Under normal physiologic conditions, the dominant pacemaker cells of the heart lie within the
sinoatrial node; in adults, these pacemaker cells fire at rates between 60 to 100 beats per minute
(i.e., faster than cells in any other cardiac region, See Figure 3). Even at rest, modulation by the
autonomic nervous system dominates, with the primary drive from the parasympathetics; at rest or
during sleep, the sinoatrial nodal rate decreases to about 75 beats per minute (bpm) or even slower.
In addition to pacemaker cells of the sinoatrial node, other cells within the conduction system are
capable of developing autorhythmicity, specifically those within the atrioventricular node (junction
region) and His-Purkinje system. Yet, rhythms generated within these cells are in a much lower range
(25 to 55 bpm), hence not altering the intrinsic atrial rates (Figure 2). These lower rate rhythms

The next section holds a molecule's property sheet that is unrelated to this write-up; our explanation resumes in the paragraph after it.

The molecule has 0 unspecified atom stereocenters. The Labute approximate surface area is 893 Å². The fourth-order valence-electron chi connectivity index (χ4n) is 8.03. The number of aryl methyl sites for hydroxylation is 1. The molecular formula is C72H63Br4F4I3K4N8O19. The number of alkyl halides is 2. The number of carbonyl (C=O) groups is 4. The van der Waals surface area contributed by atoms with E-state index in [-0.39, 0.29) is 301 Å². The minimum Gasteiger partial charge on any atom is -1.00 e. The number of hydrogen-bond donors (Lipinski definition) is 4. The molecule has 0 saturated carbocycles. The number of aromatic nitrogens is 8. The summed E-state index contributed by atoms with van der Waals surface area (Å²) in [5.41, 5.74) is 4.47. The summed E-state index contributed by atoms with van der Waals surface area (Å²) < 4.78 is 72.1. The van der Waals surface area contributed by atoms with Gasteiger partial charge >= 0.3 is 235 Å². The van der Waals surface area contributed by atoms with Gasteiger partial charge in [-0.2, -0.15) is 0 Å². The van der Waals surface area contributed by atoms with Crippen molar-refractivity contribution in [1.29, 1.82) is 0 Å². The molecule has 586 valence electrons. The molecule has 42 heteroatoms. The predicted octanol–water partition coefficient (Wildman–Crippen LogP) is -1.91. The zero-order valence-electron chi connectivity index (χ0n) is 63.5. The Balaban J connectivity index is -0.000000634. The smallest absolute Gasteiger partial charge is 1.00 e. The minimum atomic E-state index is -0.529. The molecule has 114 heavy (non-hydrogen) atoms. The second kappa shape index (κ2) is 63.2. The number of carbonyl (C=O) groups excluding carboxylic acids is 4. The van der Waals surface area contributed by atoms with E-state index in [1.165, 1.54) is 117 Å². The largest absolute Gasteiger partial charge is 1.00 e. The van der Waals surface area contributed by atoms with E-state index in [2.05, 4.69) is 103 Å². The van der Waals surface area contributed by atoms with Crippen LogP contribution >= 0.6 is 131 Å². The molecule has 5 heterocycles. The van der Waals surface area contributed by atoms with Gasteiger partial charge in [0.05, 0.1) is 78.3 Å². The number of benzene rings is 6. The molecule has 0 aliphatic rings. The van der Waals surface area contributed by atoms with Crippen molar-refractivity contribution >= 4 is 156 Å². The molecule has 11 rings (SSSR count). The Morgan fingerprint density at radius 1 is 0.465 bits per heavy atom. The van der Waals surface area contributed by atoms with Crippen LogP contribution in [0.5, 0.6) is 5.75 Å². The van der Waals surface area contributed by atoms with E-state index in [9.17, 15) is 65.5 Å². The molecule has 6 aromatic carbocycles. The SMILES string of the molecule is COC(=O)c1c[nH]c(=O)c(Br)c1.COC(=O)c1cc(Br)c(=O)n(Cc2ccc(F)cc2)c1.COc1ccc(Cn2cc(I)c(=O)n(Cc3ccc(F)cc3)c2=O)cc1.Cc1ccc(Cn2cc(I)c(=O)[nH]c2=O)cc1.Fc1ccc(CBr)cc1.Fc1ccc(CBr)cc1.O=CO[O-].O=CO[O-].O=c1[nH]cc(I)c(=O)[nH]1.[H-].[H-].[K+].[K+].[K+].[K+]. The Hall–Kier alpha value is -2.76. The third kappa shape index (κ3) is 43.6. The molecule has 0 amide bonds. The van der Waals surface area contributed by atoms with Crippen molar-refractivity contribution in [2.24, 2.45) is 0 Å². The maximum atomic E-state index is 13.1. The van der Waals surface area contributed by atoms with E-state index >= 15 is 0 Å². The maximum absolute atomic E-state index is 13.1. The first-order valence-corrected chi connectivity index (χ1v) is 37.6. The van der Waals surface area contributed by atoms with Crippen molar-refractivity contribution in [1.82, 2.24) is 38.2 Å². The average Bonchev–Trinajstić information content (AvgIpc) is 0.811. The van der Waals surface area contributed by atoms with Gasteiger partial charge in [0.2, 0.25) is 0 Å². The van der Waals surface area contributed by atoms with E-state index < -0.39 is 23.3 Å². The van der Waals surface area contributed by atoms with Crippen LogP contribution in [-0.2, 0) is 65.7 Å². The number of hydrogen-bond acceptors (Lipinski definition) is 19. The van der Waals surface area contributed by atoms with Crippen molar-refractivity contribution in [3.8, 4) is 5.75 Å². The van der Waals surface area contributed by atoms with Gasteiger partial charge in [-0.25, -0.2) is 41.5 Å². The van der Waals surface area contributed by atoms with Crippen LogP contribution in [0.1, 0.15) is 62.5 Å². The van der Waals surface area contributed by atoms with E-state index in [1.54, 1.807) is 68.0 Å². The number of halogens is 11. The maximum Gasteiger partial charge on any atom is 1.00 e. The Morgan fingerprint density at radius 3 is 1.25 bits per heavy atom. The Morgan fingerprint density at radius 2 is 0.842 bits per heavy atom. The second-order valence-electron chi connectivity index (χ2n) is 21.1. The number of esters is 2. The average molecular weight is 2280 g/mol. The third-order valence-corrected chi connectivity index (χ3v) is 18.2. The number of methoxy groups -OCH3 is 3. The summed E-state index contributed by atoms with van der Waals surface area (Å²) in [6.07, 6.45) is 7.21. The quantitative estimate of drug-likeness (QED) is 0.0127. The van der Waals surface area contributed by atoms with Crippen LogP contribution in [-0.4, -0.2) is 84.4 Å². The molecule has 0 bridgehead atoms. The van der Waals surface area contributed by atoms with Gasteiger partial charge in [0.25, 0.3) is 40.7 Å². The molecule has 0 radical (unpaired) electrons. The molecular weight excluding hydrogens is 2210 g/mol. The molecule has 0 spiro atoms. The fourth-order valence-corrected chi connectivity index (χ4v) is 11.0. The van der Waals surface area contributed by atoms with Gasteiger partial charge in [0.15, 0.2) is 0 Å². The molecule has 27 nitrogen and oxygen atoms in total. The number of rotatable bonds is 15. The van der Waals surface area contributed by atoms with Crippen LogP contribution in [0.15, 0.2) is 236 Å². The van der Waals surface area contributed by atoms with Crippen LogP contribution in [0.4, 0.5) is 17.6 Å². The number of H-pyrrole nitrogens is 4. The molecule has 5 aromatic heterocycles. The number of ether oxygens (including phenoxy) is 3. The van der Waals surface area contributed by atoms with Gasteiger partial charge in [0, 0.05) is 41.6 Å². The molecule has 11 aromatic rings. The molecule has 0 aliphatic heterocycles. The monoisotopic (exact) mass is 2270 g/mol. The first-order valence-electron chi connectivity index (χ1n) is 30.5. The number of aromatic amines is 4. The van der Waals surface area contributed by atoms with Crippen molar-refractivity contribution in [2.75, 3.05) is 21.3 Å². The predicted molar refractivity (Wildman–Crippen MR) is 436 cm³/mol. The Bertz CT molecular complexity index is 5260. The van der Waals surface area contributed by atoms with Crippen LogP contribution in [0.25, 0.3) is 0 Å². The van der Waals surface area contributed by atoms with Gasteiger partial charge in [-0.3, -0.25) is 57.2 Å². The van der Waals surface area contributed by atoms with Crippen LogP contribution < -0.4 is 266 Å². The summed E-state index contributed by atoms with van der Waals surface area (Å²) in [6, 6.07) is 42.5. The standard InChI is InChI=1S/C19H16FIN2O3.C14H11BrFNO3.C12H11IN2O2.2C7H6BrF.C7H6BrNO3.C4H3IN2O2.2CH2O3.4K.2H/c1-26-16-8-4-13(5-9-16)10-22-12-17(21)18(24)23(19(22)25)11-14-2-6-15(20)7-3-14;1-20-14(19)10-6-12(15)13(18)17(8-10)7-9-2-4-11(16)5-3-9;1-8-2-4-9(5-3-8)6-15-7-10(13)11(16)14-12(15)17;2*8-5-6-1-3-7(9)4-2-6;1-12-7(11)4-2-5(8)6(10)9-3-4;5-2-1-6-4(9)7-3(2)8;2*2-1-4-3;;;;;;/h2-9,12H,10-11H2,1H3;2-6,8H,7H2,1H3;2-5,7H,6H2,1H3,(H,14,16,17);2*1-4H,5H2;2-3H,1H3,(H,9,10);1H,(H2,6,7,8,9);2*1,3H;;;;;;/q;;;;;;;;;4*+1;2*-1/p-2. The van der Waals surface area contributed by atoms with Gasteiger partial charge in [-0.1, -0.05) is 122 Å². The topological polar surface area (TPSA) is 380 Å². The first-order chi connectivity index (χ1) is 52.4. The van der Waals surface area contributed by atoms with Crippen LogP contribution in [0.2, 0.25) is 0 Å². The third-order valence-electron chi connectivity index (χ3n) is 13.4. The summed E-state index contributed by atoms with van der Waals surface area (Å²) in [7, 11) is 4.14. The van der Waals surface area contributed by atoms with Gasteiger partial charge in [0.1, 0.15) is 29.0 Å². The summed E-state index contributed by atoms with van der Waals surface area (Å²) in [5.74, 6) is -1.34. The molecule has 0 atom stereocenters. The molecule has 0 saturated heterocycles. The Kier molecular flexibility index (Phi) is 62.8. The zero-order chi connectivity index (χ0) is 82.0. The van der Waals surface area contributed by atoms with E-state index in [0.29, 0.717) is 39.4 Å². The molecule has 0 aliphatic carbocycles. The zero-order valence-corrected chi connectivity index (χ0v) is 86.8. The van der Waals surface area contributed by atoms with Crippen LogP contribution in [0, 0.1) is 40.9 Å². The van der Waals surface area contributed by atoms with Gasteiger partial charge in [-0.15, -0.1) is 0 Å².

are commonly referred to as ventricular escape rhythms and are important for patient survival, since
they maintain some degree of cardiac output in situations when the sinoatrial and/or atrioventricular
nodes are functioning inappropriately (e.g., in a patient with atrial fibrillation). Note that the
various populations of pacemaker myocytes (i.e., in the sinoatrial and atrioventricular nodes) elicit
so-called slow type action potentials (slow response action potential; see below).